Post Exercise Recovery

You have probably seen Chinese martial arts in movies and people doing tai chi in parks every morning. Physical exercises are an important part of Chinese culture and have many forms. Some exercises are very physically and mentally demanding, particularly those related to martial arts, and require certain techniques to speed up the recovery after such strenuous physical activities. Traditional Chinese medicine provides such techniques in the form of acupuncture, cupping therapy, herbal medicine, gua sha, tui na, and even qigong. And while we will be happy to assist you with recovery whenever you would need our help, we strongly recommend thinking ahead of time and preparing for the strenuous activities in advance whenever it may be possible, because then your body will suffer less damage and will not need as much time or effort for recovery.

Western Medical Viewpoint

Of all the traditional Chinese medical modalities, cupping therapy became most widely publicized when a number of Olympics athletes (specifically, Michael Phelps) were photographed with large red circles on different areas of their bodies but particularly on their backs in 2016. Considering that exercises are firmly embedded in the Chinese culture and include a wide variety of physical activities, ranging from slow methods, such as tai chi and qigong, to extremely strenuous exercises, such as wushu and kung fu, methods for helping with post-exercise recovery developed alongside the exercises. Research is slowly catching up with the thousands of years of trial-and-error, and studies confirm that tui na (Chinese massage that incorporates acupressure as well as other techniques) improves joint mobility and lowers “systemic inflammatory responses after acute exercise in athletes” (Chang et al., 2020). Another study finds that “Gua sha improves the rating of perceived exertion scale score and reduces heart rate variability in male weightlifters” (Xingze et al., 2017). In one study, researchers examined how qigong exercises affect the health of breast cancer survivors and concluded that the Baduanjin exercise—which is a type of Chinese traditional Qigong—“is an effective intervention for improving physical and psychological health outcomes among breast cancer survivors” (Ying et al., 2019). Chinese herbal medicine has also been confirmed to have beneficial outcomes for exercises (Mîrza, Topârcean, & Mîrza, 2017), and acupuncture is being considered as a possibly regular recovery technique in basketball (Calleja-González, 2016).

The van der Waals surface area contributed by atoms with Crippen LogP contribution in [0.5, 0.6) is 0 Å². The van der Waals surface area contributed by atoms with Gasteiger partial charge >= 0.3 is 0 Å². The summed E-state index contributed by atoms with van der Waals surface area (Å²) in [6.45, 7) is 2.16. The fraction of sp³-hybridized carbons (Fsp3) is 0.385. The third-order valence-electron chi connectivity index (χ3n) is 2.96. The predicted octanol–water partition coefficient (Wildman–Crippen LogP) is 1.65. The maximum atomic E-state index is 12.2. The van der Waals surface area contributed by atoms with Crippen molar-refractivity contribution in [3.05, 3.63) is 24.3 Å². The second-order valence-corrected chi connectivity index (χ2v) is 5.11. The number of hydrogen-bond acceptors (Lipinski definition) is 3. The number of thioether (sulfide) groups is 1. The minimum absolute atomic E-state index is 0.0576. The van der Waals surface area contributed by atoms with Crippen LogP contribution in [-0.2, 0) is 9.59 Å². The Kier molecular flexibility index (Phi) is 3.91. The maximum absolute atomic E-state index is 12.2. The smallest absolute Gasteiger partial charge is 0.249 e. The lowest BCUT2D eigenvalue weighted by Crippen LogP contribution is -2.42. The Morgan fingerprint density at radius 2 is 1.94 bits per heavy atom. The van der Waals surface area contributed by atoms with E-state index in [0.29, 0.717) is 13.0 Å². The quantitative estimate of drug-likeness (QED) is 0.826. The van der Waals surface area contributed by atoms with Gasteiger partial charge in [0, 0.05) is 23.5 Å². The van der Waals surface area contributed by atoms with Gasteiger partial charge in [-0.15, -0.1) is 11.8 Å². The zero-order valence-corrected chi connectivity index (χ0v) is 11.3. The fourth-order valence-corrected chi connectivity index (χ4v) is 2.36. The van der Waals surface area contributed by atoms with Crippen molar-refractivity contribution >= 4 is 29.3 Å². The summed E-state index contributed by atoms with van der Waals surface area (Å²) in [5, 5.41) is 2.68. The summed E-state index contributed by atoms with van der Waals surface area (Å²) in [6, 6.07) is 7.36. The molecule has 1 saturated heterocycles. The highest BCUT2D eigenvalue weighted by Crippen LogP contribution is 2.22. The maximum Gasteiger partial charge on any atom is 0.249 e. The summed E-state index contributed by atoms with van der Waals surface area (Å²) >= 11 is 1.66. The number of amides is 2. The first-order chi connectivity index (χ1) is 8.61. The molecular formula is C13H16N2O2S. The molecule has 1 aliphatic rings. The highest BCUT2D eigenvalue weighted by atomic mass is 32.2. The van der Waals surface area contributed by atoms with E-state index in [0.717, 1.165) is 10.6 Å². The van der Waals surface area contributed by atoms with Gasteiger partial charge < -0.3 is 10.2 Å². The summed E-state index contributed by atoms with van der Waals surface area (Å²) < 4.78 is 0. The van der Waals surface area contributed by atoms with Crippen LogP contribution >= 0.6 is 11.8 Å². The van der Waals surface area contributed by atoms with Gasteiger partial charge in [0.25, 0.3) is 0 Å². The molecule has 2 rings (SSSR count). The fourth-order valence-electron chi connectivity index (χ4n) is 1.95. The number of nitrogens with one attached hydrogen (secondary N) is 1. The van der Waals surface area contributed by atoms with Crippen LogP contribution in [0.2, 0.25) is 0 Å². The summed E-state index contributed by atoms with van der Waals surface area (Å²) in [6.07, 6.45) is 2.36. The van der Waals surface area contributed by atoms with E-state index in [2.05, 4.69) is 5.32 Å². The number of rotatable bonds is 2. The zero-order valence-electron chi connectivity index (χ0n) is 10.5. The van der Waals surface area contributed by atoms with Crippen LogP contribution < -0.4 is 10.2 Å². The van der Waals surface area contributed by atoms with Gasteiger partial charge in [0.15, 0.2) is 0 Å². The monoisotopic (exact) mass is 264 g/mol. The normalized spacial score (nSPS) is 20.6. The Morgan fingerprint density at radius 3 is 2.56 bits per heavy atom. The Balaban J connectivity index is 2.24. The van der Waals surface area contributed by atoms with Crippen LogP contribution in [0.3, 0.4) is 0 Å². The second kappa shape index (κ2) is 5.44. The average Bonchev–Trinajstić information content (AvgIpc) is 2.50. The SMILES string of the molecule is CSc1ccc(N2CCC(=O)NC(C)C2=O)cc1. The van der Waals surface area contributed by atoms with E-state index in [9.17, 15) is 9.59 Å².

Traditional Chinese Medical Viewpoint

While it is good that research studies keep confirming that traditional Chinese medicine can be effective in post-exercise recovery, it is important not to lose the holistic approach of traditional Chinese medicine. There are certain situations in which specific trauma or acute symptoms, such as pain or nausea, may need to be addressed directly, the typical purpose of treatment in traditional Chinese medicine is to restore and maintain the optimal balance among internal organs, thus promoting best possible recovery from exercises in patients. It is more valuable to the person’s health to address any health issues gradually and holistically then on an individual basis as the need arises. If you know that you will need to do some strenuous physical activity in the future (such as running a marathon, for example, or participating in a physically demanding competition), there are ways to prepare your body as well as your mind for the challenge (usually, through qigong exercises). While it is understandable that living in the modern world leaves us all with little time to spare, maintaining your optimal health should be your number one priority. And when your body is in its optimal state, then it should recover from the strain caused by exercises fast. On the other hand, life is unpredictable, when the situation calls for it, and you need help to recover from an injury caused by an exercise, then traditional Chinese medicine can be beneficial.

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